By Chaz Lipp

Though its limited release of 3,000 copies has already sold out, it’s well worth tracking down Twilight Time’s recent Blu-ray release of The Train. John Frankenheimer’s 1964 World War II classic isn’t nearly as well-regarded as it deserves to be. If you saw, or were at least aware of, the recent George Clooney film The Monuments Men, you already have some inkling of what The Train is about. On the eve of Paris’ liberation by Allied forces, the Nazis are trying to transport priceless works of stolen fine art out of a French museum. German Colonel Franz von Walheim cherishes these works and aims to secure their permanent residence in Germany. Led by trainman Paul Labiche (Burt Lancaster), members of the French Resistence must work to pull the wool over the Nazis eyes in order to keep the art right where it is.

Though its running time of 133 minutes might suggest unnecessary padding, Frankenheimer keeps the gears of the plot moving forward as Labiche and company concoct a complex plan to keep the train out of Germany. The staging of the action was decades ahead of its time, with daring stunts (Lancaster’s self-executed stunt work must be seen to believe; no modern production would insure their star to do such dangerous stuff) and hard-hitting explosions. Full-scale, fully-operating vintage locomotives were utilized, and the wrecks are real and spectacular. As Twilight Time’s Julie Kirgo points out on the newly-recorded commentary track, this is an action film with brains and brawn. The story is based in truth and the Oscar-nominated screenplay doesn’t skimp on character moments in the midst of the bombings.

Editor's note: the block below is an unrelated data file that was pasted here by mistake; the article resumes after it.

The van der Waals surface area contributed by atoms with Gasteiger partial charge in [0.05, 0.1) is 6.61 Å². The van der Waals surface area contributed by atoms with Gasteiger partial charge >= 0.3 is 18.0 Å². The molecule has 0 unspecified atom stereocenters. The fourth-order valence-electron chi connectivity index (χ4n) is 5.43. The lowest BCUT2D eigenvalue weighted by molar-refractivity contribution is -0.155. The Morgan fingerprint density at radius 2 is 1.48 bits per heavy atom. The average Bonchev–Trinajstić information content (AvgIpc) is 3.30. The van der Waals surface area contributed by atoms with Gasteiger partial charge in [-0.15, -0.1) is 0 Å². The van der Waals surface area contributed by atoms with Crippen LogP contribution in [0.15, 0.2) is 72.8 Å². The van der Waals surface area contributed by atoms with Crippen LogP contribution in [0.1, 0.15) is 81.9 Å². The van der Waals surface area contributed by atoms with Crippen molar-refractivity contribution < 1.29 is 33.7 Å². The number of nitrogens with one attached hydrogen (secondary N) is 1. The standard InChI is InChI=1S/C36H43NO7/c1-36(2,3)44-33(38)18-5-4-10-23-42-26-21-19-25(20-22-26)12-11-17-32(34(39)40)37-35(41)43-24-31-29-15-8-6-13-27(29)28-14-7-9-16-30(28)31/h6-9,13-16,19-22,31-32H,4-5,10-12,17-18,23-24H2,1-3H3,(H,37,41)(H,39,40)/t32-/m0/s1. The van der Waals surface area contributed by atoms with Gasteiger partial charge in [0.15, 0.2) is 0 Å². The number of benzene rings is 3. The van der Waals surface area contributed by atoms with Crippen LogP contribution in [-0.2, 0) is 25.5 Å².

Twilight Time’s Blu-ray offers a clear, detailed image (framed at 1.66:1) that does the dual cinematographers’ (Jean Tournier and Walter Wottitz) work full justice. So stunning is the imagery, with daringly long tracking shots and cameras that shudder from perilously close bomb blasts, that only a great high definition presentation would be acceptable. Aside from a few brief instances of visible print flaws and a touch of registration issues with a couple individual shots, this is the transfer that was required. The DTS-HD MA 1.0 mono soundtrack is simple but effective, with no fidelity issues.

Special features include a recycled audio commentary by the late director John Frankenheimer (who took over from fired original director Arthur Penn). New to this edition is an impassioned commentary track by Twilight Time’s in-house historians Nick Redman and Julie Kirgo, along with longtime film editor Paul Seydor. Maurice Jarre’s score is available as an isolated DTS-HD MA 2.0 track. There’s also a trailer and a new essay in the booklet by Kirgo.

The Train is a rough and tumble action film that transcends the limitations of its era. No CGI spectacle of the modern age can touch the practical stunts, derailments, and explosions seen here. But again, there’s a catch: you’ll have to search the collector’s market for a copy of Twilight Time’s sold out edition. Only 3,000 copies were issued and they were snatched up quickly. Visit Screen Archives for information about other Twilight Time Limited Edition releases.
Chaz Lipp

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